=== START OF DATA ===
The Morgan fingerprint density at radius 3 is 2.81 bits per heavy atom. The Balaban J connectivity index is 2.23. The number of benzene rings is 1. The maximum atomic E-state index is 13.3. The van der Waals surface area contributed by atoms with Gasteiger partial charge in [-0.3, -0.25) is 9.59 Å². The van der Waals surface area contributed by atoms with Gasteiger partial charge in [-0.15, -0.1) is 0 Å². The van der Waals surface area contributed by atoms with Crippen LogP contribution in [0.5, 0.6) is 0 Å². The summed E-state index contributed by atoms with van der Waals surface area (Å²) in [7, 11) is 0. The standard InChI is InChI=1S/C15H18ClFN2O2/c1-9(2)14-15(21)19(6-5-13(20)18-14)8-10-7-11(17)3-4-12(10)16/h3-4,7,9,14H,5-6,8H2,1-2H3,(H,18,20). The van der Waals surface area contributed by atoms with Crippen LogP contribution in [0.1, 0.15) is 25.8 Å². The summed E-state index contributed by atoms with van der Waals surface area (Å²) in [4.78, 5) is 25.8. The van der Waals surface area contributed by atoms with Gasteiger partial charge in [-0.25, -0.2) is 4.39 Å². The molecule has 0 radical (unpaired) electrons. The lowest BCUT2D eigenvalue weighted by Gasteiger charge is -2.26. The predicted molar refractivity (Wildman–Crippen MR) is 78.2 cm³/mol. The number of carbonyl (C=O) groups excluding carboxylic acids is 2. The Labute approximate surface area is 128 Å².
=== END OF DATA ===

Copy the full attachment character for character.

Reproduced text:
The Morgan fingerprint density at radius 3 is 2.81 bits per heavy atom. The Balaban J connectivity index is 2.23. The number of benzene rings is 1. The maximum atomic E-state index is 13.3. The van der Waals surface area contributed by atoms with Gasteiger partial charge in [-0.3, -0.25) is 9.59 Å². The van der Waals surface area contributed by atoms with Gasteiger partial charge in [-0.15, -0.1) is 0 Å². The van der Waals surface area contributed by atoms with Crippen LogP contribution in [0.5, 0.6) is 0 Å². The summed E-state index contributed by atoms with van der Waals surface area (Å²) in [7, 11) is 0. The standard InChI is InChI=1S/C15H18ClFN2O2/c1-9(2)14-15(21)19(6-5-13(20)18-14)8-10-7-11(17)3-4-12(10)16/h3-4,7,9,14H,5-6,8H2,1-2H3,(H,18,20). The van der Waals surface area contributed by atoms with Crippen LogP contribution in [0.1, 0.15) is 25.8 Å². The summed E-state index contributed by atoms with van der Waals surface area (Å²) in [4.78, 5) is 25.8. The van der Waals surface area contributed by atoms with Gasteiger partial charge in [-0.25, -0.2) is 4.39 Å². The molecule has 0 radical (unpaired) electrons. The lowest BCUT2D eigenvalue weighted by Gasteiger charge is -2.26. The predicted molar refractivity (Wildman–Crippen MR) is 78.2 cm³/mol. The number of carbonyl (C=O) groups excluding carboxylic acids is 2. The Labute approximate surface area is 128 Å².